System Architecture Forum



Best Practices

The Architecting Forum has the intention to build up a collection of documented best practices. Per best practice we strive for:

  • Description

  • Examples (driving factors, rationale, consequences for program/project and implemented solution)

  • Rationale


Best Practices

October 2005:

  1. One of several prerequisites for architecture creative synthesis is the definition of 5-7 specific key drivers that are critical for success, along with the rationale behind the selection of these items

March 2006:

  1. The essence of a system can be captured in about 10 models/views
  2. A diversity of architecture descriptions and models is needed: languages, schemata and the degree of formalism.
  3. The level of formality increases as we move closer to the implementation level.
  4. Architecting education must be framework and standard agnostic, but architects must have seen or used multiple frameworks and standards.

March 2007:

  1. A Reference Architecture is an elaboration of company (or consortium) mission, vision and strategy. Such Reference Architecture facilitates a shared understanding across multiple products, organizations, and disciplines about the current architecture and the vision on the future direction.

  2. A Reference Architecture is based on proven concepts. Most often preceding architectures are mined for these proven concepts. For architecture renovation and innovation validation and proof can be based on reference implementations and prototyping.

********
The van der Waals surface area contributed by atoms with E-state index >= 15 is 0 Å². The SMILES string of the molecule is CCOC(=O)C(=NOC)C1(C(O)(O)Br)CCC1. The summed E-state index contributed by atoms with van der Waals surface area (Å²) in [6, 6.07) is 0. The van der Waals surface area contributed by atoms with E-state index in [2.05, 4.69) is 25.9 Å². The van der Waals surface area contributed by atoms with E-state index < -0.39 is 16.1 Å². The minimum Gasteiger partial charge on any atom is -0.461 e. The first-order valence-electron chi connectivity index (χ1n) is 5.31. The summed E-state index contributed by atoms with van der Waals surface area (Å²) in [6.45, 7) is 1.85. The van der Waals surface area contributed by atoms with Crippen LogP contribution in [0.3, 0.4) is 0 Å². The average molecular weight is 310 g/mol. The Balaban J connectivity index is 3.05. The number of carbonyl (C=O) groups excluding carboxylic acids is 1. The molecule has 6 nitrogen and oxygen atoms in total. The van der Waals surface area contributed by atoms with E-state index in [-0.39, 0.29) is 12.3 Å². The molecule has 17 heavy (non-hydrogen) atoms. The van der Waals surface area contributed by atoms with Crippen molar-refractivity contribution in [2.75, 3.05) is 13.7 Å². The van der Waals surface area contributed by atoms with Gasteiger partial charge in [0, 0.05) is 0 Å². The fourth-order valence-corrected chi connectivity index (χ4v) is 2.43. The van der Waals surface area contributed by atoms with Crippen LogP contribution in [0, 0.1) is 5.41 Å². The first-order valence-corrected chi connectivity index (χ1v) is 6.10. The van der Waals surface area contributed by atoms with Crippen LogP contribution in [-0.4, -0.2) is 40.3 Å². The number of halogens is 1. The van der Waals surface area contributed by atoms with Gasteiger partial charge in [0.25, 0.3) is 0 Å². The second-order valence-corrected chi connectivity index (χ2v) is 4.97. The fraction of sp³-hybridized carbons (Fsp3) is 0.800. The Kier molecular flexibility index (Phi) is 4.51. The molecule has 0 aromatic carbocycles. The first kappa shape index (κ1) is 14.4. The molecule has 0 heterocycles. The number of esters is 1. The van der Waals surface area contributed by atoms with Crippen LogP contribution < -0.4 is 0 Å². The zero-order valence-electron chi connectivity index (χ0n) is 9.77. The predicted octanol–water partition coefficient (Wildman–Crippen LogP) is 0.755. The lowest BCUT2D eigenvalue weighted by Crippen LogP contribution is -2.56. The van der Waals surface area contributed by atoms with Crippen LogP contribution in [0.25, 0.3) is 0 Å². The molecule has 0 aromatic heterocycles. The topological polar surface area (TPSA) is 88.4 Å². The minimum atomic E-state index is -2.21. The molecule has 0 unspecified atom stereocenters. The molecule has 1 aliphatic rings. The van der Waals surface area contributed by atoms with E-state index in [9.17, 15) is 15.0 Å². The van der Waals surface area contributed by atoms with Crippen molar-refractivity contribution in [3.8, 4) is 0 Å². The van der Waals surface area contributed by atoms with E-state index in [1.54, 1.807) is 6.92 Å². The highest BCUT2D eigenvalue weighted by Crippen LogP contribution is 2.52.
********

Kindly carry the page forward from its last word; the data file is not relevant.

November 2007:

  1. The main contribution of the architect is guidance of the design to obtain a high quality system that fits well in the customer and business context.

  2. The architect knows:
    • What technology to select and why
    • Where to elicit and involve technology expertise
    • What the impact is of technology choices on system and context

March 2008:

  1. In very large heterogeneous projects money is the unifying metric for decision making.

October 2008:

  1. An organization that is competent in systems architecting needs more than competent system architects. The organization also needs a shared vision on architecting, managers and engineers that are architecting aware, and support for architecting such as processes, tools, and an organizational infrastructure.

  2. Considerable experience is required to become a System Architect. While education and coaching may shorten the time needed to become System Architect, there is no substitute for experience.

  3. Architect competence programs also bring value to participants that do not finish the program or do not become a systems architect in the end. The broadened perspective and the training of skills are of value in many roles in the organization. The gained insight in architecting helps to share the role of architecting throughout the organization.

April 2009:

  1. Architecture assessments must be broad enough and not be limited to requirements
  2. Architecture assessors have to be system thinkers with eye for detail